* Veteran human right campaigner fled to Jordan last month
* Sees ethnic cleansing by Assad militia in his home city
* Assad Alawite sect might be forced back into hills
By Khaled Yacoub Oweis
AMMAN, March 14 (Reuters) - Syria has plunged into civil war and only the departure of President Bashar al-Assad can prevent the country from being torn apart, a veteran opposition figure said.
Najati Tayyara, 67, is a Sunni Muslim liberal who fled Syria to Jordan last month after the authorities bowed to pressure from Arab neighbours and released him from prison.
One of Syria's most respected human rights campaigners, Tayyara was jailed in May 2011 after warning that the crackdown against protesters and the recruitment of minority Alawites into government militia was a recipe for sectarian disaster.
Assad himself is an Alawite and the sect makes up around 10 percent of Syria's 23 million-strong population. The Sunnis make up some 75 percent.
"The strategy of the regime is civil war, after it failed to silence the people. So it's trying to protect its future by moving toward dividing the country," Tayyara told Reuters.
Assad has accused foreign powers of stirring up the unrest in Syria, which started one year ago and has spread to much of the country, and says terrorists are to blame for the violence.
Tayyara said attacks by mostly Alawite militia in his home city of Homs were provoking a backlash of "counter kidnappings, counter killings and counter forced displacement" by Sunni Muslims.
"If (the regime) has any vision, then the regime has to pull the country out of the hell of this destructive war that will destroy the whole of Syria," Tayyara said, warning that the conflict could spill over into Iraq and Lebanon, which are also riven by deep ethnic and sectarian divisions.
He added that the only way to resolve the crisis was for Assad to leave power immediately, followed by the creation of a transitional government and internationally monitored elections.
Syrian authorities point to a new constitution approved in a referendum last month which removed a clause granting Assad's ruling Baath Party a monopoly of power. Assad has set a parliamentary election for May 7.
"After a year of destruction, a year of organised killings where the army has systematically shelled and destroyed cities, there is no way to move forward except for the regime to withdraw and allow the people free self determination," he said.
The United Nations estimates that Assad's forces have killed more than 8,000 people in their drive to crush the uprising. Damascus says rebels have killed some 2,000 soldiers.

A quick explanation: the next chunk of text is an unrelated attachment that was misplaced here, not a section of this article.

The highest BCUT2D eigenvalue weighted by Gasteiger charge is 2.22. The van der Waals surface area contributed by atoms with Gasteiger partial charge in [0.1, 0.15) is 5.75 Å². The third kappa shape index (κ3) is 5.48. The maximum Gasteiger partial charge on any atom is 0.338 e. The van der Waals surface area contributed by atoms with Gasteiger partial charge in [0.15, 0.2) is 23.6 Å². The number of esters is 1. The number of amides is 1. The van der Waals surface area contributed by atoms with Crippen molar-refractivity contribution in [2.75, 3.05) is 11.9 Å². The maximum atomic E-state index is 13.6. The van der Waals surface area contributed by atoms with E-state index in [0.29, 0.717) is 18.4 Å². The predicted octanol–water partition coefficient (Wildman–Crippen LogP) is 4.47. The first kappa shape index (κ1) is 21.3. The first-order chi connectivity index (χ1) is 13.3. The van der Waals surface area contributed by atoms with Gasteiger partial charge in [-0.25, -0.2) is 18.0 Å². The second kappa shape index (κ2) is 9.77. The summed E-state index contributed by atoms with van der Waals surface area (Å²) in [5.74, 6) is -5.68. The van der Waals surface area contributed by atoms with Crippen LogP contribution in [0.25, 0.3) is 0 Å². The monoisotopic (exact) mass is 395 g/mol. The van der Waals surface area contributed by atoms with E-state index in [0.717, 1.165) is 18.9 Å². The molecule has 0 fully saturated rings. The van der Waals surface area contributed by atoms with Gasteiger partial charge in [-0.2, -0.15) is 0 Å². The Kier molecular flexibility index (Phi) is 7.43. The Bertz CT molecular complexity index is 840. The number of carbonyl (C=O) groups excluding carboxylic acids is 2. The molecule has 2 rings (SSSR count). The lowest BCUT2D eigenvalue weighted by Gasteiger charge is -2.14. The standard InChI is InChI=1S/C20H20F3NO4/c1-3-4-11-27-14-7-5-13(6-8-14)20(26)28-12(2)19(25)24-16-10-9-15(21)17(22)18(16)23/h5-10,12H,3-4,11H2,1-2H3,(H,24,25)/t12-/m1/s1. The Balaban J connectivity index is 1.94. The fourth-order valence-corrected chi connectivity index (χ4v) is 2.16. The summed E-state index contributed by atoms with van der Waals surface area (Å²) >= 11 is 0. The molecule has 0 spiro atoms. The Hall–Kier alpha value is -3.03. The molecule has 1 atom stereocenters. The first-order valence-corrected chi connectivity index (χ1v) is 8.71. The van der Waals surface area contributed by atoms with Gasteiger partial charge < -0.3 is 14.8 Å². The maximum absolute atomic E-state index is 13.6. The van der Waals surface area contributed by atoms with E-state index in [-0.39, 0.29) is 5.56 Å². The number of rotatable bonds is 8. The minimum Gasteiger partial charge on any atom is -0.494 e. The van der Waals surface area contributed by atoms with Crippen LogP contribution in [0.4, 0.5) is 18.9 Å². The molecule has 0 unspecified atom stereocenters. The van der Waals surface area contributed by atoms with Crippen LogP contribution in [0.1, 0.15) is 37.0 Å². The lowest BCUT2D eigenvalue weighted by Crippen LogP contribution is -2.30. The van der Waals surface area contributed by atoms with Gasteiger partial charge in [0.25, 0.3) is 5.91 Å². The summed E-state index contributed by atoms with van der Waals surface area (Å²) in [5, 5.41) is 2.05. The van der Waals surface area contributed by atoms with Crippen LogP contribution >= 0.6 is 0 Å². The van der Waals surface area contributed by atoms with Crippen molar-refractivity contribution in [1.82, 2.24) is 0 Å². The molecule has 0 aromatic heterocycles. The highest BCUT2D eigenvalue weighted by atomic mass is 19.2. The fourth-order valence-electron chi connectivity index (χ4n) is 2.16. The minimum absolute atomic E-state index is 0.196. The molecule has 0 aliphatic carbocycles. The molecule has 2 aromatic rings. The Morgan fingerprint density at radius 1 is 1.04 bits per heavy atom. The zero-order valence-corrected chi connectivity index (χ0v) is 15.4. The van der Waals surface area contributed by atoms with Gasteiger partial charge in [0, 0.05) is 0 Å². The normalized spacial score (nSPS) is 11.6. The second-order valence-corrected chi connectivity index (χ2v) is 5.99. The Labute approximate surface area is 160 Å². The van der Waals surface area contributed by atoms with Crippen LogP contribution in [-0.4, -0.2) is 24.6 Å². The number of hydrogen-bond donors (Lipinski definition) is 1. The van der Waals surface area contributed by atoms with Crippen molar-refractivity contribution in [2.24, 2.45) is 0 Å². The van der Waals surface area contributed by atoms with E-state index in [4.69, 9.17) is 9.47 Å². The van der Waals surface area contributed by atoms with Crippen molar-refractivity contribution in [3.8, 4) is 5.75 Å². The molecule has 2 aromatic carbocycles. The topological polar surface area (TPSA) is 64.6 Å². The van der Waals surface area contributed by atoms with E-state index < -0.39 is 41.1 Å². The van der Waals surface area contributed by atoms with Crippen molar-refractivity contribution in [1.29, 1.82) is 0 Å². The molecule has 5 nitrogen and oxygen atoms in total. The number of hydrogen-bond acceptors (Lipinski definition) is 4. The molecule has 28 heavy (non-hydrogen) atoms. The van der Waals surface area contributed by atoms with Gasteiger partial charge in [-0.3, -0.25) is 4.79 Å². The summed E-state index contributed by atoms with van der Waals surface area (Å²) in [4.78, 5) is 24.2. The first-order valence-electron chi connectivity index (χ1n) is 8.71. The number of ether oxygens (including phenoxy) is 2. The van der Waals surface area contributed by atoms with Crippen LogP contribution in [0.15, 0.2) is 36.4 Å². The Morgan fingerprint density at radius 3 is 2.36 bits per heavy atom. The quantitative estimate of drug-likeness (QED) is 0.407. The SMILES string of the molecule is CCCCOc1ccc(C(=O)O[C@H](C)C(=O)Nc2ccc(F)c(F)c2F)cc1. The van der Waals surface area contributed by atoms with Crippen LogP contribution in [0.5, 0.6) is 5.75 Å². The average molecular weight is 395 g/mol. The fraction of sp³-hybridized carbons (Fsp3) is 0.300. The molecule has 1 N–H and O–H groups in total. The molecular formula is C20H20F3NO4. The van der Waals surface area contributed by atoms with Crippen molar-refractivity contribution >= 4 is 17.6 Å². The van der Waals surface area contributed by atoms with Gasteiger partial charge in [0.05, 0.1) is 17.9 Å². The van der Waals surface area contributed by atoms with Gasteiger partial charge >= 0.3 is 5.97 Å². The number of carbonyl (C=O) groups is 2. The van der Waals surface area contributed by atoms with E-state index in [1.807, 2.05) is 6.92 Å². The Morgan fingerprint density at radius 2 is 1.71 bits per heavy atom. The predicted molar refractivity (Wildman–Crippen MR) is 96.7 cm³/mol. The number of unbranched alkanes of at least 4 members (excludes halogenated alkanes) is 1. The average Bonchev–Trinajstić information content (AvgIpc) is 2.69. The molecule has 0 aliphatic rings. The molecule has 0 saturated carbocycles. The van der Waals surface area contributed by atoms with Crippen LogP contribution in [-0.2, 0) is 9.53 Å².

Tayyara was one of the leaders of the Damascus Spring movement, a brief period of openness a decade ago that Assad later crushed.
He said political reforms touted by Assad, such as the new constitution, had not altered the basic fact that Syria remained a police state.
"The regime cannot imagine that the people can say no... When the street erupted under the influence of the Arab Spring, it rejected it and killed demonstrators. It tortured prisoners and raped them. I was a witness."
Tayyara said the yearlong revolution had brought to the surface sectarian tensions that had accumulated during five decades of Alawite domination over the country, which saw a small elite control the top jobs and cream off the rewards.
"They were only tensions. Now Syrians do not trust each another, unless they are comfortable with their sect," he said.
The veteran campaigner saw little chance of success for the mediation efforts being led by former United Nations chief Kofi Annan, saying Annan had little way of pressuring Assad, with China and Russia blocking any Security Council resolution.
He accused government-backed militias of carrying out ethnic cleansing, pointing to a massacre in a mixed area of Homs on Sunday which left up to 50 dead, according to activists.
The government and rebels traded blame for the killings. On Wednesday, Syria's official state media accused Assad opponents of murdering 15 civilians, including small children, in an Alawite district of the battered city.
"These massacres aim to force people to flee and instill fear and horror in their hearts," Tayyara said, pinning much of the blame on Assad's feared militia, known as Shabbiha.
"There is an attempt to change the make up of the people in several cities and transform remaining populations into obedient subjects," he added.
But as fighting progressed, he said the Alawites might be pushed back into their mountain strongholds in Western Syria, as Sunnis gained control of much of the rest of the country.
"Assad started with a kingdom that he illegally inherited and is moving toward carving a smaller kingdom somewhere in his mountain to protect himself, to protect his past and to escape being held accountable," he said. (Editing by Crispian Balmer and Samia Nakhoul)